7. ENTITY RELATIONSHIP MODELLING
Sometimes we know certain entities only exist in relationship to others. For example, a typical educational institution comprises a number of departments that offer courses. So, we could have a History department, an Art department and so on. These departments would design and deliver courses that students would register for. In this framework the courses exist in the context of a department, and the identifier for a course is typically a department code and course number combination. So, the history course, Introduction to History, belongs to the History department and it could be known by the identifier HIST- 765. HIST is a code representing the History department and 765 is a number assigned to the course; other departments could have a course with that same number, 765.
In these situations where the existence of an entity depends on the existence of another entity, we say the entity is a weak entity, and the corresponding entity type is a weak entity type. Weak entities often have identifiers that comprise multiple parts (such as department code and course number). Later we will see other aspects of an ERD that relate to weak entity types. At this time, we should be aware that weak entity types are illustrated in an ERD with a double-lined rectangle:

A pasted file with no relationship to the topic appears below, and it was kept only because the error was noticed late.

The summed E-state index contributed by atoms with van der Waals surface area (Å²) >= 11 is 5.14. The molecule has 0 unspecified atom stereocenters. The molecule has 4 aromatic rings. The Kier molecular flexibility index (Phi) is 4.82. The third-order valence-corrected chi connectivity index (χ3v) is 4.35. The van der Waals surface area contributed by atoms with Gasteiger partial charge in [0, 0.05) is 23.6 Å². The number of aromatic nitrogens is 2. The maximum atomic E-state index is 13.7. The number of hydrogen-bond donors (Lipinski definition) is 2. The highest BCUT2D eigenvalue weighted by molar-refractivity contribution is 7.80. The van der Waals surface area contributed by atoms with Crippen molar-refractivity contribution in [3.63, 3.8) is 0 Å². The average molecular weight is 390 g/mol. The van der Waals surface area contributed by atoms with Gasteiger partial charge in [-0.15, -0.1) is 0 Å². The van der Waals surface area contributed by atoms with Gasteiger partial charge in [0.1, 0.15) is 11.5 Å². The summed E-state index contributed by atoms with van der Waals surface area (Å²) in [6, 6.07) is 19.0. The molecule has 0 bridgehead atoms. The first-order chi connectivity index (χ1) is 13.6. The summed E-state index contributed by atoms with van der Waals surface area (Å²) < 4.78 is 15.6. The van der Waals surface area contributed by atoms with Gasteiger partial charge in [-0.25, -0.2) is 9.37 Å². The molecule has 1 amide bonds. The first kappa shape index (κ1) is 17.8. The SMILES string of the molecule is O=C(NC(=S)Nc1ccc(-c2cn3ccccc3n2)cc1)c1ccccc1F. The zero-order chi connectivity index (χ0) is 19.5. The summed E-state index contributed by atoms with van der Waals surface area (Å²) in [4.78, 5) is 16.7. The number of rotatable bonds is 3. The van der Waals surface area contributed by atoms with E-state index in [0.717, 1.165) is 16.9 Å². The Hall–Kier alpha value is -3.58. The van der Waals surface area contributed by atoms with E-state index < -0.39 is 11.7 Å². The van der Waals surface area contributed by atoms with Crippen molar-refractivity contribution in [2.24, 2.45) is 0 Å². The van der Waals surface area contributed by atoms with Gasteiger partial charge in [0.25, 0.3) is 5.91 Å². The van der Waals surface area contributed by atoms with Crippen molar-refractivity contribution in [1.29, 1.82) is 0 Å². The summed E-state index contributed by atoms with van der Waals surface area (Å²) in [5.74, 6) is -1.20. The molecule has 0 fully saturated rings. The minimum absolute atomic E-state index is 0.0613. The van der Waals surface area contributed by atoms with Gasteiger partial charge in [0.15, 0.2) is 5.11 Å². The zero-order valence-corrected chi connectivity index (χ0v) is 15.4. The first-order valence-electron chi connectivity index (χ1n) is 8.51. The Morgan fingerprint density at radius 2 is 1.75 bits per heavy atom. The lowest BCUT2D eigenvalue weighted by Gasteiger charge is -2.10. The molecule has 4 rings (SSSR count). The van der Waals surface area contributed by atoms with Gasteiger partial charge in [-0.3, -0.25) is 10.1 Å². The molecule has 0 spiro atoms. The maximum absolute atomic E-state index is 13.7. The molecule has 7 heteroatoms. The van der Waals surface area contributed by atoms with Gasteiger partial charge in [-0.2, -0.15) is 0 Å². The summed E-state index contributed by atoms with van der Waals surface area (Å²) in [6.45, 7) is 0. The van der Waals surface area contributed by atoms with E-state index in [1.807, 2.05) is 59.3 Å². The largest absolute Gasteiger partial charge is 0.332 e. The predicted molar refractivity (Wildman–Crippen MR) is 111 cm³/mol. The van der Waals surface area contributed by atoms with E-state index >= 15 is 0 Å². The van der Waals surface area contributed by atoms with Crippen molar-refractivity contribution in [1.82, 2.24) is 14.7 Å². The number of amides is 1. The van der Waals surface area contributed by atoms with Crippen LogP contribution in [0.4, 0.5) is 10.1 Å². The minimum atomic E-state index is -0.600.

Often when we purchase things the vendor provides an invoice giving details of each item that is purchased (see the sample invoice below). Appearing on the invoice are detail lines specifying the product, the quantity and price. Invoice lines are things that exist only in
the context of an invoice and so each invoice line is a weak entity; the invoice lines are existence-dependent on an invoice:
The following includes a few attributes to show how Invoice and Invoice Line could appear in an ERD:
1) Consider a requirement having to do with benefits that may be given to employees of a company. Suppose employees work in a department and that each employee may have several dependents (spouse, child). Draw an ERD that includes Department, Employee, and Dependent in your design. Include attributes for your entity types.
2) When you buy items in a store you often get a cash register receipt that details the items you have purchased. Develop an ERD that includes Store, Customer, Receipt, and Detail Lines.